13th January 2003

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Speech of Satish  BOOLELL, Chairman MACOSS

Distinguished Delegates,

Ladies and Gentlemen

                        It is indeed a great pleasure and privilege for me to officially welcome you all to this historic conference.   I most humbly beg to remind you of the purpose of your presence here today, to assess and analyse, critically if need be, the NGO perspective on implementation, progress and future objectives of the AGOA.    We are representatives of the civil society of Africa and if history will recall that we were not  involved in the initial phases of AGOA,  it is only fitting that this shortcoming be corrected and that prior to implementation, our role as partners in the promotion of any process which may change the course of our lives, be recognized.   Far too often we have felt  remote from decision processes and have sensed an almost total disconnection from major issues.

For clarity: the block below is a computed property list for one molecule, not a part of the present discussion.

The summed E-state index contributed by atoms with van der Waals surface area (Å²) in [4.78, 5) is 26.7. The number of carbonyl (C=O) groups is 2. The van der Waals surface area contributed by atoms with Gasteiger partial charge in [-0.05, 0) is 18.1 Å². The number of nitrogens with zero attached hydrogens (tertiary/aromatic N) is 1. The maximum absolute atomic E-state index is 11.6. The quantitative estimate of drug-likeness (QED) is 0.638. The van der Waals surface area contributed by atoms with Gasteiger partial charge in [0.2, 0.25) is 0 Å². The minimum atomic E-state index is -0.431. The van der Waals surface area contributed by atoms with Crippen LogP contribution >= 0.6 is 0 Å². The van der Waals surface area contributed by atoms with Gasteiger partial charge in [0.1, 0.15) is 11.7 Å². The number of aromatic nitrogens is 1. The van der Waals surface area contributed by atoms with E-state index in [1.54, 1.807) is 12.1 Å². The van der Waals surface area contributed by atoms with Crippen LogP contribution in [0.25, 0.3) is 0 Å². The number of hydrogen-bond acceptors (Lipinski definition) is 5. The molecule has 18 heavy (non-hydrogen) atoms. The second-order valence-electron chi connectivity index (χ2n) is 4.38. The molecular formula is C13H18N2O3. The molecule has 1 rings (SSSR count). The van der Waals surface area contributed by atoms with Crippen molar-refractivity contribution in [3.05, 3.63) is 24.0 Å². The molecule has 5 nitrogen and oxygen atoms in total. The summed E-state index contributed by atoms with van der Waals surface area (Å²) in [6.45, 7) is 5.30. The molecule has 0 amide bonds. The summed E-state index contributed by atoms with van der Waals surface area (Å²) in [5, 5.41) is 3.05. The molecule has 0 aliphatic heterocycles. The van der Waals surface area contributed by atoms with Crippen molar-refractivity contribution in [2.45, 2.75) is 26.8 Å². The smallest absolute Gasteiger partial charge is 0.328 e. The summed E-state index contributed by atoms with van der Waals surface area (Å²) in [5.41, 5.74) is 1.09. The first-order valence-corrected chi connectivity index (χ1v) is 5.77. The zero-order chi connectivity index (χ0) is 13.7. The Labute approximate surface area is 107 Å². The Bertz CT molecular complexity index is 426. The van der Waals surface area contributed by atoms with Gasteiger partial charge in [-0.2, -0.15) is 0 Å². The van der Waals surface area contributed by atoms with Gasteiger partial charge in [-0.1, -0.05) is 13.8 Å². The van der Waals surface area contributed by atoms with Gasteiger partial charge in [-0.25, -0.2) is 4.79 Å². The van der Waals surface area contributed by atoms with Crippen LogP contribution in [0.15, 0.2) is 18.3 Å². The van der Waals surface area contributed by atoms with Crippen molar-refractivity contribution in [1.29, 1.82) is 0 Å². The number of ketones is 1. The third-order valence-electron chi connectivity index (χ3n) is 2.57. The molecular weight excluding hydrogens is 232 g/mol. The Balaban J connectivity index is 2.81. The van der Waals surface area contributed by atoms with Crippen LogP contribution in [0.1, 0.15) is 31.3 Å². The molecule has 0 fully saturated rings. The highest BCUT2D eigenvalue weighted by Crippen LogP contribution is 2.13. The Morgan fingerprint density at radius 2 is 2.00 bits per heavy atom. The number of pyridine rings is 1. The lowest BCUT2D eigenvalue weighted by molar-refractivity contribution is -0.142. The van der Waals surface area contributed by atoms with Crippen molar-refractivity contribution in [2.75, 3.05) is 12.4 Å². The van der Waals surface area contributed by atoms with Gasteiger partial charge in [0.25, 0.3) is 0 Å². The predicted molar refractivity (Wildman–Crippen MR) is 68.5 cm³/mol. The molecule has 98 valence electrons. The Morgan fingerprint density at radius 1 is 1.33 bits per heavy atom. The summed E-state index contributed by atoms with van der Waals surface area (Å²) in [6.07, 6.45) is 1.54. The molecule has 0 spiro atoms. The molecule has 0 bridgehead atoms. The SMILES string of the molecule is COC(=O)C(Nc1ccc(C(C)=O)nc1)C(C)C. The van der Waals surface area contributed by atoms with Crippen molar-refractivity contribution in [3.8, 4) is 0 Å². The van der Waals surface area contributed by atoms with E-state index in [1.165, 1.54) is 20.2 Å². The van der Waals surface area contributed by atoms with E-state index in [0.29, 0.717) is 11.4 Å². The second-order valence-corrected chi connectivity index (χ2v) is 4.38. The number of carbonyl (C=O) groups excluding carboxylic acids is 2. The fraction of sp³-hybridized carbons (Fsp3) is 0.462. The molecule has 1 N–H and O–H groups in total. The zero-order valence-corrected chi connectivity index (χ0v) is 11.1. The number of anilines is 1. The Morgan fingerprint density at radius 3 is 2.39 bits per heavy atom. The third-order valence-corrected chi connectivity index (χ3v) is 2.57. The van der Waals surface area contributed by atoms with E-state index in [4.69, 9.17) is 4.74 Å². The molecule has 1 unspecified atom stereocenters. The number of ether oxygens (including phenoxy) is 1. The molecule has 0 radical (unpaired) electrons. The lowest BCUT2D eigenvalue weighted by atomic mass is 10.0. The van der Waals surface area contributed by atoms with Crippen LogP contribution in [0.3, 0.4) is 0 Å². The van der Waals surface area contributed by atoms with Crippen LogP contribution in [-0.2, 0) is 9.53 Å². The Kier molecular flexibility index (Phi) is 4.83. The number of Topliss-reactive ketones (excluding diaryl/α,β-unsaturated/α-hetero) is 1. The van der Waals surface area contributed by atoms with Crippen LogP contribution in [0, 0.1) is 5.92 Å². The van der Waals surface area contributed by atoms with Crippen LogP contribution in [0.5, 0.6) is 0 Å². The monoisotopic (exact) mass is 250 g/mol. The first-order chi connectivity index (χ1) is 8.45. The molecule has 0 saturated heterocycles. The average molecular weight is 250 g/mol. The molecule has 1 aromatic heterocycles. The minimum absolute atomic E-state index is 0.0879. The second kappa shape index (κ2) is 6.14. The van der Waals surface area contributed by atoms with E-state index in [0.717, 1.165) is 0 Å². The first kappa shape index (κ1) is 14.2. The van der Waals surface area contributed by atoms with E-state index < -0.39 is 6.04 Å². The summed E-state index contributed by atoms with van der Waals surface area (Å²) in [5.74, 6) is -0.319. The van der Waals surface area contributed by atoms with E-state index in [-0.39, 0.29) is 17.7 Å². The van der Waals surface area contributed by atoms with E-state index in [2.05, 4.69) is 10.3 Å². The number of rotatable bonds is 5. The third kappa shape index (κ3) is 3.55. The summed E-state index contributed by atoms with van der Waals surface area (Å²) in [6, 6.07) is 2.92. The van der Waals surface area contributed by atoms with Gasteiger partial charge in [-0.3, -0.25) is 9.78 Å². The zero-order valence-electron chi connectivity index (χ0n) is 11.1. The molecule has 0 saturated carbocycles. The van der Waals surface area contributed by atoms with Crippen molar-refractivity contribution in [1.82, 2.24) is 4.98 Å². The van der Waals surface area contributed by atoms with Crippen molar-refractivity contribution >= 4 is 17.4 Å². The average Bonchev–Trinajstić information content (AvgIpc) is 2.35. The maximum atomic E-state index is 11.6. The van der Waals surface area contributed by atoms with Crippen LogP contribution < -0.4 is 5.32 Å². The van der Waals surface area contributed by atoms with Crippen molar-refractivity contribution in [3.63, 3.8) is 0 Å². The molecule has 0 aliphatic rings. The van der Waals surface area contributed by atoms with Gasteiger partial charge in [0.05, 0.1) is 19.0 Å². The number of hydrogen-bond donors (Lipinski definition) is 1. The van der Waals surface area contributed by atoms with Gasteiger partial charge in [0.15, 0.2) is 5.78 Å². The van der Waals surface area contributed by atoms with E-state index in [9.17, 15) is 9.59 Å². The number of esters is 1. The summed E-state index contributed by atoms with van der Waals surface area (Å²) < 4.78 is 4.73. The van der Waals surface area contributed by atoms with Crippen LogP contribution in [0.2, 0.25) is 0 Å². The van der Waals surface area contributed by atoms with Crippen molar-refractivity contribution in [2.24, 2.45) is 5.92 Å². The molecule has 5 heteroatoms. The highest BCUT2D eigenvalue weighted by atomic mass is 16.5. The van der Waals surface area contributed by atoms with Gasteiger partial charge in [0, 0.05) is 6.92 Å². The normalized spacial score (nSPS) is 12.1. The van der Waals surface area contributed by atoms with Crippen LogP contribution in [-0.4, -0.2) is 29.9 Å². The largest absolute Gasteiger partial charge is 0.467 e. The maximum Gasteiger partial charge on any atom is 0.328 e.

The forum being held today is to my mind, a reasonably healthy exercise to promote the relationship between the state and civil society, between a state and its people in a context of what is perceived by many as being suspicious globalisation.

Many questions will have to be asked and many more will have to be answered.   Far too often at the crossroads of development, in the name of progress and superior national interests, the views of the NGO community have been ignored, inevitably leading to a feeling of discontent among those of  us who have something to contribute.    The root cause of our malaise is a sickly feeling that no one ever listens to us but we are still expected to be on board for implementation of decisions taken.